In a bleak post covid manufacturing environment, India’s metals sector appears to be holding steady in the near term, thanks to surprisingly robust export demand.
Production of metals and metal products is expected to be moderate during the first quarter of this fiscal year, while capacity utilisation during the period is in line with the year ago period, notwithstanding a drop in most sectors, according to a Federation of Indian Chambers of Commerce and Industry (FICCI) survey.
This comes at a time when one of the demand mainstay, the automobiles sector, expects output in April-June to be lower on year. Production estimates for another key consumer the capital goods sector is also bleak.
Though there are no estimates for housing construction and infrastructure in the sector, its unlikely to have fared much better amid a nationwide lockdown.
Such a sharp decline in domestic production of downstream sectors would have dragged metals as well, however two-thirds of respondents to the FICCI survey expect export demand to be higher or remain the same.
With most of Europe and the US still in lockdown, where is this demand coming from ?
Though the survey does not expressly say, it appears likely that the buyers are in the neighbourhood like China and Southeast Asian countries.
For sure, the world’s No. 2 economy — by far the largest producer of metals usually — has been snapping up tons of steel from overseas as the nation has been the first to recover from the pandemic.
Therefore, it would not be surprising if they have been voraciously buying other metals like aluminium from India of which the nation is a fairly significant producer.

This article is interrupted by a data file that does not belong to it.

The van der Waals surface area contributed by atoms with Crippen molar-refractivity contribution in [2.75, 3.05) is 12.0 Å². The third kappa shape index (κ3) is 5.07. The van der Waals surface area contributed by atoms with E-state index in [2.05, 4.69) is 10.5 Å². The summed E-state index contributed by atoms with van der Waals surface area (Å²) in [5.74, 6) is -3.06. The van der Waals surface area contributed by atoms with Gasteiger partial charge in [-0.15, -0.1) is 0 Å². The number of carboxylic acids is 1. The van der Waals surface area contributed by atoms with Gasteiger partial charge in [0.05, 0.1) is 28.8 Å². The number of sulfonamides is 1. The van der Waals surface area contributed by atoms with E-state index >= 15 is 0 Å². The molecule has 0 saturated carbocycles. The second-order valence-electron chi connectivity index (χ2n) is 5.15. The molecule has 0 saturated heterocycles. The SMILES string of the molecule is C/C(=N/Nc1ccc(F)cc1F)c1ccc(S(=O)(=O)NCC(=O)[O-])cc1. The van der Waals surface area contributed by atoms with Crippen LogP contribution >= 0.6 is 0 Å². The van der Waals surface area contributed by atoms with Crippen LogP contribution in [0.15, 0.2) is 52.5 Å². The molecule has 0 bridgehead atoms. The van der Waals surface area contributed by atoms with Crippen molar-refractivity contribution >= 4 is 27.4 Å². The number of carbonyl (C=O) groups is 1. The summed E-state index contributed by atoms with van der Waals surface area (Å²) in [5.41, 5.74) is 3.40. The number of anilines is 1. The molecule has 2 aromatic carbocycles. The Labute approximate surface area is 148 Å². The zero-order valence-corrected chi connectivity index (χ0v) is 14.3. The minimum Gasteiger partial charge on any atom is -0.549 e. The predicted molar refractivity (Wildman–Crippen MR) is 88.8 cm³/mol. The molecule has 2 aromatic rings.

Southeast Asian countries like Vietnam, Thailand and Indonesia have also been relatively unaffected by the pandemic and therefore would also likely be a destination for Indian metals.
That said, would it be wise to bank upon this export demand for too long?
Demand could moderate
With the rainy season affecting construction over swathes of the region , its likely that the export demand will moderate in coming weeks.
By the time construction work resumes, it’s quite likely that metals production in China and parts of Southeast Asia would have returned to normal.
Therefore, the longer term resilience of the domestic metals sector would likely depend on whether the government incentivises production of downstream sectors like automobiles and construction of roads and bridges.
Nearly 50% of India’s manufacturing sector is dependent on automobiles, while a planned boost to Make in India programme that aims to lure foreign investment to India would also critically depend on building world class infrastructure.